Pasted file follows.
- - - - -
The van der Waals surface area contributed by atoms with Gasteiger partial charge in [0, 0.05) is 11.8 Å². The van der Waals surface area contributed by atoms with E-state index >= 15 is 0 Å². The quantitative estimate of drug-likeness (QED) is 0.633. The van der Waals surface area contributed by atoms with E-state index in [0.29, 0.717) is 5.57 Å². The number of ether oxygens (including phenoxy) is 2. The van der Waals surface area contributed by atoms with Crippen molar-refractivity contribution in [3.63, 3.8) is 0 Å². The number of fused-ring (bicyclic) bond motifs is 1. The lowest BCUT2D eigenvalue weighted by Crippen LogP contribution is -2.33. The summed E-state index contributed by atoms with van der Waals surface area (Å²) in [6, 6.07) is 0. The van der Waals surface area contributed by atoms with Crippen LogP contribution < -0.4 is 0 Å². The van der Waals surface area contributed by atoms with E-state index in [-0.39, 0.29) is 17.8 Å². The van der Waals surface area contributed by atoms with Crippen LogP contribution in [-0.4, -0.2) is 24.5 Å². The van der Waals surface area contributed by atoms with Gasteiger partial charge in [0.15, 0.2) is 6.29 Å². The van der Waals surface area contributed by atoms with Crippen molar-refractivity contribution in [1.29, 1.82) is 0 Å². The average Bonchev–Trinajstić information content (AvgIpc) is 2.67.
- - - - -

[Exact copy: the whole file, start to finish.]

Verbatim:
The van der Waals surface area contributed by atoms with Gasteiger partial charge in [0, 0.05) is 11.8 Å². The van der Waals surface area contributed by atoms with E-state index >= 15 is 0 Å². The quantitative estimate of drug-likeness (QED) is 0.633. The van der Waals surface area contributed by atoms with E-state index in [0.29, 0.717) is 5.57 Å². The number of ether oxygens (including phenoxy) is 2. The van der Waals surface area contributed by atoms with Crippen molar-refractivity contribution in [3.63, 3.8) is 0 Å². The number of fused-ring (bicyclic) bond motifs is 1. The lowest BCUT2D eigenvalue weighted by Crippen LogP contribution is -2.33. The summed E-state index contributed by atoms with van der Waals surface area (Å²) in [6, 6.07) is 0. The van der Waals surface area contributed by atoms with Crippen LogP contribution < -0.4 is 0 Å². The van der Waals surface area contributed by atoms with E-state index in [-0.39, 0.29) is 17.8 Å². The van der Waals surface area contributed by atoms with Crippen LogP contribution in [-0.4, -0.2) is 24.5 Å². The van der Waals surface area contributed by atoms with Gasteiger partial charge in [0.15, 0.2) is 6.29 Å². The van der Waals surface area contributed by atoms with Crippen molar-refractivity contribution in [1.29, 1.82) is 0 Å². The average Bonchev–Trinajstić information content (AvgIpc) is 2.67.